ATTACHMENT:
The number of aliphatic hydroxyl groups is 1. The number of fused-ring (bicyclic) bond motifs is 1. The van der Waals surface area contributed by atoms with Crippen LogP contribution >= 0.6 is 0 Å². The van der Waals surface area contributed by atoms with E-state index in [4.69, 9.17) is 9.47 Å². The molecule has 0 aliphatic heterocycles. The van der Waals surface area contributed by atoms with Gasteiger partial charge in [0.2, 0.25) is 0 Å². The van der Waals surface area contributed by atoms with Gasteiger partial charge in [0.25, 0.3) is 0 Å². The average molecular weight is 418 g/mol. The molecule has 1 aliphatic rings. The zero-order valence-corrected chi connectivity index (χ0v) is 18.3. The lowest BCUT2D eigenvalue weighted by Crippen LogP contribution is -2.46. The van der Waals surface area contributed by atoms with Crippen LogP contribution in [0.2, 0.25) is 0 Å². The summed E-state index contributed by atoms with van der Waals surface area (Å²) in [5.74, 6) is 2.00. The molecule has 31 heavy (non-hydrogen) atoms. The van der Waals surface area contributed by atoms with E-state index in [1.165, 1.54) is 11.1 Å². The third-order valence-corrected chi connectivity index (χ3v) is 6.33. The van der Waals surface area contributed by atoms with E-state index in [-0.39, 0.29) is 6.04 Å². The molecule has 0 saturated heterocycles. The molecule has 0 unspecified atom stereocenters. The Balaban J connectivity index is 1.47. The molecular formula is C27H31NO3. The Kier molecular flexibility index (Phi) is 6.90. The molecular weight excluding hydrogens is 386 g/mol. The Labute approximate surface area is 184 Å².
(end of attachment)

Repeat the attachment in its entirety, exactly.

The number of aliphatic hydroxyl groups is 1. The number of fused-ring (bicyclic) bond motifs is 1. The van der Waals surface area contributed by atoms with Crippen LogP contribution >= 0.6 is 0 Å². The van der Waals surface area contributed by atoms with E-state index in [4.69, 9.17) is 9.47 Å². The molecule has 0 aliphatic heterocycles. The van der Waals surface area contributed by atoms with Gasteiger partial charge in [0.2, 0.25) is 0 Å². The van der Waals surface area contributed by atoms with Gasteiger partial charge in [0.25, 0.3) is 0 Å². The average molecular weight is 418 g/mol. The molecule has 1 aliphatic rings. The zero-order valence-corrected chi connectivity index (χ0v) is 18.3. The lowest BCUT2D eigenvalue weighted by Crippen LogP contribution is -2.46. The van der Waals surface area contributed by atoms with Crippen LogP contribution in [0.2, 0.25) is 0 Å². The summed E-state index contributed by atoms with van der Waals surface area (Å²) in [5.74, 6) is 2.00. The molecule has 31 heavy (non-hydrogen) atoms. The van der Waals surface area contributed by atoms with E-state index in [1.165, 1.54) is 11.1 Å². The third-order valence-corrected chi connectivity index (χ3v) is 6.33. The van der Waals surface area contributed by atoms with E-state index in [-0.39, 0.29) is 6.04 Å². The molecule has 0 saturated heterocycles. The molecule has 0 unspecified atom stereocenters. The Balaban J connectivity index is 1.47. The molecular formula is C27H31NO3. The Kier molecular flexibility index (Phi) is 6.90. The molecular weight excluding hydrogens is 386 g/mol. The Labute approximate surface area is 184 Å².